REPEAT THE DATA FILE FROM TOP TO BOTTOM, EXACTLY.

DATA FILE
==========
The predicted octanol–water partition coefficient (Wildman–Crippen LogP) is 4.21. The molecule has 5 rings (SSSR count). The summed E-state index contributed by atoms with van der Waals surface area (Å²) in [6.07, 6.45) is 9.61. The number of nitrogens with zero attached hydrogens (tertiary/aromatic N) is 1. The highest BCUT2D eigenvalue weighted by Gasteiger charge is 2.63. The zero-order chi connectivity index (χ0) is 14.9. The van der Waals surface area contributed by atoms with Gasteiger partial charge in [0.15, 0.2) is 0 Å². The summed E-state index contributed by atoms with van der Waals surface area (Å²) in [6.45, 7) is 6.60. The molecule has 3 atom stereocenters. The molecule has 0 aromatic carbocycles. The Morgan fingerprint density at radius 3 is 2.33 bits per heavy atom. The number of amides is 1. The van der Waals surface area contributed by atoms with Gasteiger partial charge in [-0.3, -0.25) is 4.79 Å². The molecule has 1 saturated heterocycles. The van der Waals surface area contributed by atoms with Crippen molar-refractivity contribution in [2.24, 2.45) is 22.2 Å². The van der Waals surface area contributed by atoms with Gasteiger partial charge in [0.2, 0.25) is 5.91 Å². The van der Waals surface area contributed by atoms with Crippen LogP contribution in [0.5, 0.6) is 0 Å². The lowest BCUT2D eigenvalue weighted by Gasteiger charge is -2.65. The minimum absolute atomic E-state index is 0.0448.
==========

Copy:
The predicted octanol–water partition coefficient (Wildman–Crippen LogP) is 4.21. The molecule has 5 rings (SSSR count). The summed E-state index contributed by atoms with van der Waals surface area (Å²) in [6.07, 6.45) is 9.61. The number of nitrogens with zero attached hydrogens (tertiary/aromatic N) is 1. The highest BCUT2D eigenvalue weighted by Gasteiger charge is 2.63. The zero-order chi connectivity index (χ0) is 14.9. The van der Waals surface area contributed by atoms with Gasteiger partial charge in [0.15, 0.2) is 0 Å². The summed E-state index contributed by atoms with van der Waals surface area (Å²) in [6.45, 7) is 6.60. The molecule has 3 atom stereocenters. The molecule has 0 aromatic carbocycles. The Morgan fingerprint density at radius 3 is 2.33 bits per heavy atom. The number of amides is 1. The van der Waals surface area contributed by atoms with Gasteiger partial charge in [-0.3, -0.25) is 4.79 Å². The molecule has 1 saturated heterocycles. The van der Waals surface area contributed by atoms with Crippen molar-refractivity contribution in [2.24, 2.45) is 22.2 Å². The van der Waals surface area contributed by atoms with Gasteiger partial charge in [0.2, 0.25) is 5.91 Å². The van der Waals surface area contributed by atoms with Crippen LogP contribution in [0.5, 0.6) is 0 Å². The lowest BCUT2D eigenvalue weighted by Gasteiger charge is -2.65. The minimum absolute atomic E-state index is 0.0448.